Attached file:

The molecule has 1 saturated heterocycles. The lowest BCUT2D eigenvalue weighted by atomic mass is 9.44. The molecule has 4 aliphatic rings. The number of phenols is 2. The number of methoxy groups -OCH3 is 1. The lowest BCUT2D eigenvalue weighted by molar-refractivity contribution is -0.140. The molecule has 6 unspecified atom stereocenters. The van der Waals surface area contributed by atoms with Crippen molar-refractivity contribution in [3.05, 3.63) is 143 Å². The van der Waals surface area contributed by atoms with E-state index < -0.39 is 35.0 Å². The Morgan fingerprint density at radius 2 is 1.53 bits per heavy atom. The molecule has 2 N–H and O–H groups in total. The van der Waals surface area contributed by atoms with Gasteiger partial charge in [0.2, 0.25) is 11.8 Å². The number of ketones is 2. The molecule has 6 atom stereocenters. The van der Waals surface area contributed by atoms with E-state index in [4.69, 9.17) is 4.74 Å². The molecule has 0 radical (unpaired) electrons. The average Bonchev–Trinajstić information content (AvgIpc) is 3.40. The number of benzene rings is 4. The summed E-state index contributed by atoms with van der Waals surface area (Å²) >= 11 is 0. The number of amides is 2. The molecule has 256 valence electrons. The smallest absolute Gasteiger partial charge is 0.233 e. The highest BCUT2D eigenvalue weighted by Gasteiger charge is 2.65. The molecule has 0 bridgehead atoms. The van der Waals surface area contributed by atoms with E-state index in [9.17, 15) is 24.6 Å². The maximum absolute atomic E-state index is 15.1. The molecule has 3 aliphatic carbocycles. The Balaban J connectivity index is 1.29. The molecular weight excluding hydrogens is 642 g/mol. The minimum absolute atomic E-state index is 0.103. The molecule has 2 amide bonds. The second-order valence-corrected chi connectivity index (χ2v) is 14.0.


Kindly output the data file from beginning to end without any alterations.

The molecule has 1 saturated heterocycles. The lowest BCUT2D eigenvalue weighted by atomic mass is 9.44. The molecule has 4 aliphatic rings. The number of phenols is 2. The number of methoxy groups -OCH3 is 1. The lowest BCUT2D eigenvalue weighted by molar-refractivity contribution is -0.140. The molecule has 6 unspecified atom stereocenters. The van der Waals surface area contributed by atoms with Crippen molar-refractivity contribution in [3.05, 3.63) is 143 Å². The van der Waals surface area contributed by atoms with E-state index < -0.39 is 35.0 Å². The Morgan fingerprint density at radius 2 is 1.53 bits per heavy atom. The molecule has 2 N–H and O–H groups in total. The van der Waals surface area contributed by atoms with Gasteiger partial charge in [0.2, 0.25) is 11.8 Å². The number of ketones is 2. The molecule has 6 atom stereocenters. The van der Waals surface area contributed by atoms with E-state index in [4.69, 9.17) is 4.74 Å². The molecule has 0 radical (unpaired) electrons. The average Bonchev–Trinajstić information content (AvgIpc) is 3.40. The number of benzene rings is 4. The summed E-state index contributed by atoms with van der Waals surface area (Å²) >= 11 is 0. The number of amides is 2. The molecule has 256 valence electrons. The smallest absolute Gasteiger partial charge is 0.233 e. The highest BCUT2D eigenvalue weighted by Gasteiger charge is 2.65. The molecule has 0 bridgehead atoms. The van der Waals surface area contributed by atoms with E-state index in [9.17, 15) is 24.6 Å². The maximum absolute atomic E-state index is 15.1. The molecule has 3 aliphatic carbocycles. The Balaban J connectivity index is 1.29. The molecular weight excluding hydrogens is 642 g/mol. The minimum absolute atomic E-state index is 0.103. The molecule has 2 amide bonds. The second-order valence-corrected chi connectivity index (χ2v) is 14.0.